By Breanne Massey
Local Journalism Initiative Reporter

With the Michif language defined as “critically endangered” by the United Nations Educational Scientific and Cultural Organization (UNESCO), the Métis Nation Council (MNC) has recently voiced its desire to revitalize and protect its culture and identity.

The MNC has recently requested an Accord with Canada to ensure the Indigenous languages that define Métis citizens can be preserved before its extinct.

“Bringing languages back from the brink of extinction is the work of generations, said Clément Chartier, MNC president and recent speaker at the national Indigenous Languages Symposium, in a recent press release.

“The 2019 Indigenous Languages Act sets out important commitments to support Métis Nation-led revitalization efforts through sustained, long-term funding. A nation-to-nation, government-to-government Accord is crucial to ensuring that these commitments are kept.”

The weeklong Indigenous Languages Symposium was held virtually between Jan. 25 to 29, thanks to organizers like the MNC, the Assembly of First Nations (AFN), Inuit Tapiriit Kanatami and the Department of Canadian Heritage. According to the Government of Canada, the Indigenous Language Symposium is focused on sharing knowledge with one another, and gaining insights into differing perspectives on language reclamation and revitalization.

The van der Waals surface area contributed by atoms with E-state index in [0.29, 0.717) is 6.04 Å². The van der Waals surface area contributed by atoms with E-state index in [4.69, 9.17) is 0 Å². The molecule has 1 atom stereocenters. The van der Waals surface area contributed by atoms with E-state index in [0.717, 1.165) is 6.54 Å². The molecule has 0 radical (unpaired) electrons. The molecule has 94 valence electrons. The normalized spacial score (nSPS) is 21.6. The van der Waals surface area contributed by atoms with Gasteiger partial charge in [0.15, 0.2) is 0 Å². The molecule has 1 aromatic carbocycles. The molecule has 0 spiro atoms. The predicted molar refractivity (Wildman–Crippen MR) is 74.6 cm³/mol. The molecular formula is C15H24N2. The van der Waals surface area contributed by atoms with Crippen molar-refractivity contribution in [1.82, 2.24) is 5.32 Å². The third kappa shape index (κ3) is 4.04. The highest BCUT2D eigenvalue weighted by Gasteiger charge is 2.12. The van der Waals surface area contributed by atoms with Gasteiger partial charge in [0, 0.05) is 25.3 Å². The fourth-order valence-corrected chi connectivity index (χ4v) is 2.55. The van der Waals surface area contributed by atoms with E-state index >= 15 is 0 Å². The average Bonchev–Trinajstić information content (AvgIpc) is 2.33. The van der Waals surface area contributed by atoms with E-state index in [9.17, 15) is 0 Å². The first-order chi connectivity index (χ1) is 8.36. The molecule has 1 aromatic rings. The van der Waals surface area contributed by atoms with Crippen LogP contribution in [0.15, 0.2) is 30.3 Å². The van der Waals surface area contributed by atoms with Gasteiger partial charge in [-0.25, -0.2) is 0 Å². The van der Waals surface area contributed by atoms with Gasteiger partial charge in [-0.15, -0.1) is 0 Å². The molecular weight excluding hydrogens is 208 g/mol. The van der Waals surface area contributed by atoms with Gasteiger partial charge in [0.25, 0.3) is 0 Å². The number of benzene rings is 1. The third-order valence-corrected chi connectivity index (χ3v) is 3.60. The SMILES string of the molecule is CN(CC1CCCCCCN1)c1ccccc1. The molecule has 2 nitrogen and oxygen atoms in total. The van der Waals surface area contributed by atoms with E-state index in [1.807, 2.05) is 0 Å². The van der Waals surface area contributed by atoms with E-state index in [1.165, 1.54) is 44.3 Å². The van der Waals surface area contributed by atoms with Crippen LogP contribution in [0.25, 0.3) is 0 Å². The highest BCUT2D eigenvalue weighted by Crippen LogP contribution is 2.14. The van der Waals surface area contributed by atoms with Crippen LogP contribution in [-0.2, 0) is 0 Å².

According to the MNC, Métis citizens are known for being multilingual with knowledge in Michif, French, English and various First Nations languages.

It is believed that “urgent action” is required to sustain languages for the Métis Nation. The MNC has indicated that it will be seeking a federal commitment to develop a sub-accord on Métis languages through a partnership in light of the existing Canada-Métis Nation Accord.